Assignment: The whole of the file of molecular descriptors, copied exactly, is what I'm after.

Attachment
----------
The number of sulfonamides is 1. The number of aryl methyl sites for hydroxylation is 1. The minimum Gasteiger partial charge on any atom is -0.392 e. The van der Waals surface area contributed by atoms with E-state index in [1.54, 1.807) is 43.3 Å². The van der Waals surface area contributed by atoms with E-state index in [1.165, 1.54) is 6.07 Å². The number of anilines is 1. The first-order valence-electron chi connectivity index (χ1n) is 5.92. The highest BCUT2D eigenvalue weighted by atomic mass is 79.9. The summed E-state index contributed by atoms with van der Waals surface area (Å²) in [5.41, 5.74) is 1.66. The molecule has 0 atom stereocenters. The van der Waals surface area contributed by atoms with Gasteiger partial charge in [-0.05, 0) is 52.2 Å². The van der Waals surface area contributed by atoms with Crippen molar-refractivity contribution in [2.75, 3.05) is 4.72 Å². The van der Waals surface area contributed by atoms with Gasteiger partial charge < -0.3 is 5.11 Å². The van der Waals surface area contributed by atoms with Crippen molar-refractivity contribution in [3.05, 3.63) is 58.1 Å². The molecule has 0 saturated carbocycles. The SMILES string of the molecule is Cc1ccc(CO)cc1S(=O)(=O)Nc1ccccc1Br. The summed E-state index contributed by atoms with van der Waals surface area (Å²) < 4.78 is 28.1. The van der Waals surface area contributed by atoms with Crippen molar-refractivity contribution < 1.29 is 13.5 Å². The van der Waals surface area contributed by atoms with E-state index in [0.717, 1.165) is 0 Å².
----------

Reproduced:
The number of sulfonamides is 1. The number of aryl methyl sites for hydroxylation is 1. The minimum Gasteiger partial charge on any atom is -0.392 e. The van der Waals surface area contributed by atoms with E-state index in [1.54, 1.807) is 43.3 Å². The van der Waals surface area contributed by atoms with E-state index in [1.165, 1.54) is 6.07 Å². The number of anilines is 1. The first-order valence-electron chi connectivity index (χ1n) is 5.92. The highest BCUT2D eigenvalue weighted by atomic mass is 79.9. The summed E-state index contributed by atoms with van der Waals surface area (Å²) in [5.41, 5.74) is 1.66. The molecule has 0 atom stereocenters. The van der Waals surface area contributed by atoms with Gasteiger partial charge in [-0.05, 0) is 52.2 Å². The van der Waals surface area contributed by atoms with Crippen molar-refractivity contribution in [2.75, 3.05) is 4.72 Å². The van der Waals surface area contributed by atoms with Gasteiger partial charge < -0.3 is 5.11 Å². The van der Waals surface area contributed by atoms with Crippen molar-refractivity contribution in [3.05, 3.63) is 58.1 Å². The molecule has 0 saturated carbocycles. The SMILES string of the molecule is Cc1ccc(CO)cc1S(=O)(=O)Nc1ccccc1Br. The summed E-state index contributed by atoms with van der Waals surface area (Å²) < 4.78 is 28.1. The van der Waals surface area contributed by atoms with Crippen molar-refractivity contribution < 1.29 is 13.5 Å². The van der Waals surface area contributed by atoms with E-state index in [0.717, 1.165) is 0 Å².